So on this Valentine’s Day I give you roses and I hope your own gardens are full of love.
more natural beauty…
How does perfume emerge into the world? I recently tried Balenciaga’s newest creation by creative director Alexander Wang, called B.Balenciaga. The frosted bottle reminded me of a block of ice, perhaps a place where all creative ideas are frozen and then as they emerge into fruition begin to melt away, slowly, as ice turns into liquid.
As winter descends upon us I look forward to the spring, the thawing of ideas, the emergence of beautiful florals and that mossiness of the forest damp from the melting snow. But until then, I’ll take this scent made for women like me: romantic and modern, delicate as a flower and as strong as ice.
Natural beauty comes in all forms, in the bareness of a woman’s face, the sweeping landscape of our earth’s vistas, the colors of a sunset and in a precious metal that came crashing down to earth 4 billion years ago: GOLD. We talk about gold jewelry here a lot from what it means to us to where we wear it. I’m always inspired by what designers do with these natural elements, how they create magic with something that traveled across the universe and existed here before mankind.
Modeled by my own natural beauty muse Alli Lanier here are 5 new jewelry designers I’m finding inspiring these days to watch~
Temple St. Clair
Temple St. Clair began, like many great works of art, in Florence, Italy in 1986. A city where the namesake designer still draws inspiration from stating, “Each object that I create carries the soul of the history of the artisans of Florence.” With her signature cocktail rings, rock crystal amulets and elegant gold work, this very chic woman has created a line of jewelry that is collected by in-the-know women that appreciate the balance of art, history and craftsmanship.
This weekend I was gathering up all of the dying flowers in their arrangements around the studio to throw away and be replaced with new, young, fresh varieties I would pick up on my errands about town. As I pulled these out of the vase I couldn’t help but notice how beautiful they were in their delicate paper thin skin, and how sculptural the leaves had become. To me, they took on the form of dancers, if dancers were caught in a gust of wind and then frozen in time at that perfect expressive moment…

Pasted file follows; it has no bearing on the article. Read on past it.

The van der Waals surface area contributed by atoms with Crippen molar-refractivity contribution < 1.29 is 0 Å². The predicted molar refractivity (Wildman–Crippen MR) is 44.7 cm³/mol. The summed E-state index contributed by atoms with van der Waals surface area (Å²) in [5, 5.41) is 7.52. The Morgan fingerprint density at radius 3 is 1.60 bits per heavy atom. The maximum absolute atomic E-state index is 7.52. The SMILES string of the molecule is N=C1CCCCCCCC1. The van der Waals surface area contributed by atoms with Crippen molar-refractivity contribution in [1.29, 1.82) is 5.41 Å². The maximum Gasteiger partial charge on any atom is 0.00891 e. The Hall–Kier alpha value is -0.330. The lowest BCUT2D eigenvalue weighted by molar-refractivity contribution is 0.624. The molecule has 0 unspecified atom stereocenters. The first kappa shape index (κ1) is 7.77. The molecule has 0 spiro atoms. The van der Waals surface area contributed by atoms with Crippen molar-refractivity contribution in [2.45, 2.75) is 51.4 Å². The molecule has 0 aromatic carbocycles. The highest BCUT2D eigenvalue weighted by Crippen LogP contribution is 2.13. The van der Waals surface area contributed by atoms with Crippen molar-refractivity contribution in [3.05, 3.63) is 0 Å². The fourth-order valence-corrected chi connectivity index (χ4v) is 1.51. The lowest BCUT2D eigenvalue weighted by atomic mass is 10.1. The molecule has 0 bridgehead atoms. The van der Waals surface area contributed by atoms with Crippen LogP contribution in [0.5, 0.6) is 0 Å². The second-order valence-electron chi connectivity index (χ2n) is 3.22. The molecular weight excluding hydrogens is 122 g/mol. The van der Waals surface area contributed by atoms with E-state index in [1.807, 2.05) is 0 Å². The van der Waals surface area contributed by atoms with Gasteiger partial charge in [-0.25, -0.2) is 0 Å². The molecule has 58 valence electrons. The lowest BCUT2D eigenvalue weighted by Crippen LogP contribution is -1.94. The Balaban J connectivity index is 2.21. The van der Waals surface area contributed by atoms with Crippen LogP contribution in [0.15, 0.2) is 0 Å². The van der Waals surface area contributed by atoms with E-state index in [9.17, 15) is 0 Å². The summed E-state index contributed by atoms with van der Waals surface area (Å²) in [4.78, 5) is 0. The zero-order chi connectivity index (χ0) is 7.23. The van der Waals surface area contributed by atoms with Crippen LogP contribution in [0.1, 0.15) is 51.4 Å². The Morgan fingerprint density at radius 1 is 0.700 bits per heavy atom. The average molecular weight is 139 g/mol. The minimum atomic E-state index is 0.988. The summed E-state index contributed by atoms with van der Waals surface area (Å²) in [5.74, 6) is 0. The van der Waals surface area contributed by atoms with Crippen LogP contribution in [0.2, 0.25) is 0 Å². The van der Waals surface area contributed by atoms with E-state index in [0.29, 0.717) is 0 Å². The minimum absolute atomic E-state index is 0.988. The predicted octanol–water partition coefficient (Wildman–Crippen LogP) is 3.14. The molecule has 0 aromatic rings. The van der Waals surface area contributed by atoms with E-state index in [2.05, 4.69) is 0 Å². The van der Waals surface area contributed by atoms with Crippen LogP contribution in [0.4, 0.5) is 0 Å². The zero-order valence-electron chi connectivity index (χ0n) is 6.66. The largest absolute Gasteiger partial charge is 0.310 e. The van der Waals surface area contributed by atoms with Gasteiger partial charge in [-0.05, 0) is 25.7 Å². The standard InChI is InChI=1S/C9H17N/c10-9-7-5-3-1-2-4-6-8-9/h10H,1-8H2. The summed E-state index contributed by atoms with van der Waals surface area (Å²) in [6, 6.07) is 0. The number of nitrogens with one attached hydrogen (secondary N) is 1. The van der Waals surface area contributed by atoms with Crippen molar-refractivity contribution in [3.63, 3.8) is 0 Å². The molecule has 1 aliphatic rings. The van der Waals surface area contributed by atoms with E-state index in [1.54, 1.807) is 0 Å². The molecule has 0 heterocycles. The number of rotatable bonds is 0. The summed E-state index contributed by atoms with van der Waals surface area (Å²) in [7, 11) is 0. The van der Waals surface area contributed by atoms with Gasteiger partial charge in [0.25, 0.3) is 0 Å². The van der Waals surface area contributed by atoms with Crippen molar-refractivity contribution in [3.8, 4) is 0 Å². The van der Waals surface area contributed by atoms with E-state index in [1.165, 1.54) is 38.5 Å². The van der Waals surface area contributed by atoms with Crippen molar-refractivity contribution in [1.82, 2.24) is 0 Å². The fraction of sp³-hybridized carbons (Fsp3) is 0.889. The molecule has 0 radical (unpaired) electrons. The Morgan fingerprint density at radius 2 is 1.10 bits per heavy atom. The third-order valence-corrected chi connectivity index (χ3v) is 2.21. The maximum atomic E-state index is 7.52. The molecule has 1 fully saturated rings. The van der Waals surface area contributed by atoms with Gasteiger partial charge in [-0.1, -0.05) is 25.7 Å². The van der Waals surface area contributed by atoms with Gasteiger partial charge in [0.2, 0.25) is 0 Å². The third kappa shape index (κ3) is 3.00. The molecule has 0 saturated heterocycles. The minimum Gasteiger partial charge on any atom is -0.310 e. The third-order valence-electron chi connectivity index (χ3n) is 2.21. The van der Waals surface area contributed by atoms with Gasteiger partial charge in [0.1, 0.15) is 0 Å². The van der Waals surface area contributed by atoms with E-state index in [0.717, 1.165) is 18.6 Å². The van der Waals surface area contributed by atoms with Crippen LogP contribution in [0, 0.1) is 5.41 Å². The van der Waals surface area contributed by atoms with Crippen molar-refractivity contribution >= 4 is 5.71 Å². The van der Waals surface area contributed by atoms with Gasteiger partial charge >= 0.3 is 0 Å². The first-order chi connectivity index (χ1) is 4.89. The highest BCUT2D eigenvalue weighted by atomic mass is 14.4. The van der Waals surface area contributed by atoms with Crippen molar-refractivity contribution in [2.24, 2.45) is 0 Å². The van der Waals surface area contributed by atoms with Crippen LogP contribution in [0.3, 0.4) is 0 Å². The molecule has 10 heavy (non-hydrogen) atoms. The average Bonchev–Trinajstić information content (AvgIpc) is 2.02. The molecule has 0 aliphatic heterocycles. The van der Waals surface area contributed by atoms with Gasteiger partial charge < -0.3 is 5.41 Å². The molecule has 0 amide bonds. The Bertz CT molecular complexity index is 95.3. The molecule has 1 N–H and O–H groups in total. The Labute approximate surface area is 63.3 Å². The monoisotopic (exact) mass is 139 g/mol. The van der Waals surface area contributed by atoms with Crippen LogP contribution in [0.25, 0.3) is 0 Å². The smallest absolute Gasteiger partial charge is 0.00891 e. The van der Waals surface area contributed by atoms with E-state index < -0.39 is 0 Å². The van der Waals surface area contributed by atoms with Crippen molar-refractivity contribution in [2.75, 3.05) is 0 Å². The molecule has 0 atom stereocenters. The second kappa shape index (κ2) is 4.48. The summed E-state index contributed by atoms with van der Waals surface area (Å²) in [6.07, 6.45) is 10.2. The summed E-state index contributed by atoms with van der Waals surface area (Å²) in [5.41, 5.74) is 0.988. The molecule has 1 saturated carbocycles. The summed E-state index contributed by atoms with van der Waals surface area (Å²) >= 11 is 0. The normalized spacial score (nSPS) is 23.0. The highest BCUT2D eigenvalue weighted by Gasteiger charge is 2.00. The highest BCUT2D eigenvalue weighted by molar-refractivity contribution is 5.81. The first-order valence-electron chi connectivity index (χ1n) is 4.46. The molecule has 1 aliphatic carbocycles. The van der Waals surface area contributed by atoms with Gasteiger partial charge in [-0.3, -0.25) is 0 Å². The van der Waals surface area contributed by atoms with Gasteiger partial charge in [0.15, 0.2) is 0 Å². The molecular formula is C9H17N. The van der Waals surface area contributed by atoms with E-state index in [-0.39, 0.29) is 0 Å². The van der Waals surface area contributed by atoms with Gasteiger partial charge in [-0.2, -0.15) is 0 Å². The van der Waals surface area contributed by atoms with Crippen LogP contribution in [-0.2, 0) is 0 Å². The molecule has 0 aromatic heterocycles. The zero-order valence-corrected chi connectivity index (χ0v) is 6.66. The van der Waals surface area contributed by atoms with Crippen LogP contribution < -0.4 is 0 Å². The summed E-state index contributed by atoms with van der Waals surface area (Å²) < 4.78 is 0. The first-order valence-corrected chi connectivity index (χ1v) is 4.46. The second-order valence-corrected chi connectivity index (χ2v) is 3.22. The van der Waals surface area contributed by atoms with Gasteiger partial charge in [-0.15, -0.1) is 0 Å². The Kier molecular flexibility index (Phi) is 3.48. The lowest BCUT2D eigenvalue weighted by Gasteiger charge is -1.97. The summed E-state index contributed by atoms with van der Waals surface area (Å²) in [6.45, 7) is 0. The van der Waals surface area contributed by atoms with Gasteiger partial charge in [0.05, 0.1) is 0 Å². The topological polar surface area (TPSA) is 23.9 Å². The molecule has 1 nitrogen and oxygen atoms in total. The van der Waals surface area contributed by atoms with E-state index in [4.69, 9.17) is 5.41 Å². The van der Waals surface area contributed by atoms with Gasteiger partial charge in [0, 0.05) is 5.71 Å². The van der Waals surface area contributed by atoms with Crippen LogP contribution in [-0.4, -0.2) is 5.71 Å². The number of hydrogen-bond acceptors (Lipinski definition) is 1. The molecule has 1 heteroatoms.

more natural beauty…
Some years ago, I made friends with a couple of charming New Yorkers – Mike Drapkin and Theresa Berenato – who have started a new chapter in their life since getting married: Kingston Wine Co, a charming wine store in upstate New York, just on the other side of the Hudson River from Rhinebeck. I am dying to get up to the shop and see what these two amazing souls have created but in the meantime while we entertain our busy lives, we are enjoying Kingston Wine Co.’s wine share program. This amazing package of wine that gets delivered by mail to you, curated by Mike himself (which, if you know Mike, you know he lived on a farm in southern France and worked as sommelier for a decade in places like Balthazar and Vestry Wines in Tribeca, so you KNOW it’s going to be good). Included in the package is the history of the wine, its grower’s story and a recipe suggestion by Mike and Theresa to enhance the experience of the wine. We love it. So cheers to you, friends, and thank you for the little package of love that arrives each month…I HIGHLY recommend it.
photographic recreation of Jean-Siméon Chardin’s still life “Still Life with Bottle, Glass, and Loaf“
I understand from my sister that your present intention is to travel; to return to England. I have decided, after long consideration, to write to you. We have travelled together, and I hope we have become friends sufficiently to – my dear Lady Anna, let me dispense with attempts to be clever or discreet. I am in love with you. There. It is said. For many, many years I have believed it was my fate never to say these words. A long time ago I had hoped, as all young men hope – no, I had mor ethan hoped, I had confidently expected to be overtaken by those feelings I had read so much about. It never happened. And now it has.